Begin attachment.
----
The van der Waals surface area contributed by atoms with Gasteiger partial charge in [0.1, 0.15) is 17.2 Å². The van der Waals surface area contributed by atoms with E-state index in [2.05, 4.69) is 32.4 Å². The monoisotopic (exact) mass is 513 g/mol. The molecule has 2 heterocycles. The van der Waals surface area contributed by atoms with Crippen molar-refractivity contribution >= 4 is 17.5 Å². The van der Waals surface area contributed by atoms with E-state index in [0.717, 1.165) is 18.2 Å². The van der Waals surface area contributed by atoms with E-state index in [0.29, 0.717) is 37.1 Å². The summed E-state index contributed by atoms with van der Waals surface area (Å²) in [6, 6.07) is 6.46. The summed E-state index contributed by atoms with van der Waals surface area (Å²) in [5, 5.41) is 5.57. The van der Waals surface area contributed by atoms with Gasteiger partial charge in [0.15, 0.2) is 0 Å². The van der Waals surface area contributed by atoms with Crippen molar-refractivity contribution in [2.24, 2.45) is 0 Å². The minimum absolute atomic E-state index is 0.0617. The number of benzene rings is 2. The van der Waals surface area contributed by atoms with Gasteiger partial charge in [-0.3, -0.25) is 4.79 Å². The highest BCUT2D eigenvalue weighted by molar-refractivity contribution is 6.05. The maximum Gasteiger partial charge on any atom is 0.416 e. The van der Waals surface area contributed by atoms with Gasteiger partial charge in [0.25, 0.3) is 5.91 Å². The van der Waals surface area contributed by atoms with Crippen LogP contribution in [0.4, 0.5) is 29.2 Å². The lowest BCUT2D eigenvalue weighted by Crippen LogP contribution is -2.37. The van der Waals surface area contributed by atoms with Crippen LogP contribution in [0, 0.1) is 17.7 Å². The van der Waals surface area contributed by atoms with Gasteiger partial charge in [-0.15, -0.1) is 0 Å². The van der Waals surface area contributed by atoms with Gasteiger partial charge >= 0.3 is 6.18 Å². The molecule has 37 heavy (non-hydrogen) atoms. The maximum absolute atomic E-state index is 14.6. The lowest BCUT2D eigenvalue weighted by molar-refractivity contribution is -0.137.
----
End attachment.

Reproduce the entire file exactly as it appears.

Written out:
The van der Waals surface area contributed by atoms with Gasteiger partial charge in [0.1, 0.15) is 17.2 Å². The van der Waals surface area contributed by atoms with E-state index in [2.05, 4.69) is 32.4 Å². The monoisotopic (exact) mass is 513 g/mol. The molecule has 2 heterocycles. The van der Waals surface area contributed by atoms with Crippen molar-refractivity contribution >= 4 is 17.5 Å². The van der Waals surface area contributed by atoms with E-state index in [0.717, 1.165) is 18.2 Å². The van der Waals surface area contributed by atoms with E-state index in [0.29, 0.717) is 37.1 Å². The summed E-state index contributed by atoms with van der Waals surface area (Å²) in [6, 6.07) is 6.46. The summed E-state index contributed by atoms with van der Waals surface area (Å²) in [5, 5.41) is 5.57. The van der Waals surface area contributed by atoms with Gasteiger partial charge in [0.15, 0.2) is 0 Å². The van der Waals surface area contributed by atoms with Crippen molar-refractivity contribution in [2.24, 2.45) is 0 Å². The minimum absolute atomic E-state index is 0.0617. The number of benzene rings is 2. The van der Waals surface area contributed by atoms with Gasteiger partial charge in [-0.3, -0.25) is 4.79 Å². The highest BCUT2D eigenvalue weighted by molar-refractivity contribution is 6.05. The maximum Gasteiger partial charge on any atom is 0.416 e. The van der Waals surface area contributed by atoms with Gasteiger partial charge in [0.25, 0.3) is 5.91 Å². The van der Waals surface area contributed by atoms with Crippen LogP contribution in [0.4, 0.5) is 29.2 Å². The lowest BCUT2D eigenvalue weighted by Crippen LogP contribution is -2.37. The van der Waals surface area contributed by atoms with Crippen LogP contribution in [0, 0.1) is 17.7 Å². The van der Waals surface area contributed by atoms with Gasteiger partial charge in [-0.15, -0.1) is 0 Å². The van der Waals surface area contributed by atoms with Gasteiger partial charge >= 0.3 is 6.18 Å². The molecule has 37 heavy (non-hydrogen) atoms. The maximum absolute atomic E-state index is 14.6. The lowest BCUT2D eigenvalue weighted by molar-refractivity contribution is -0.137.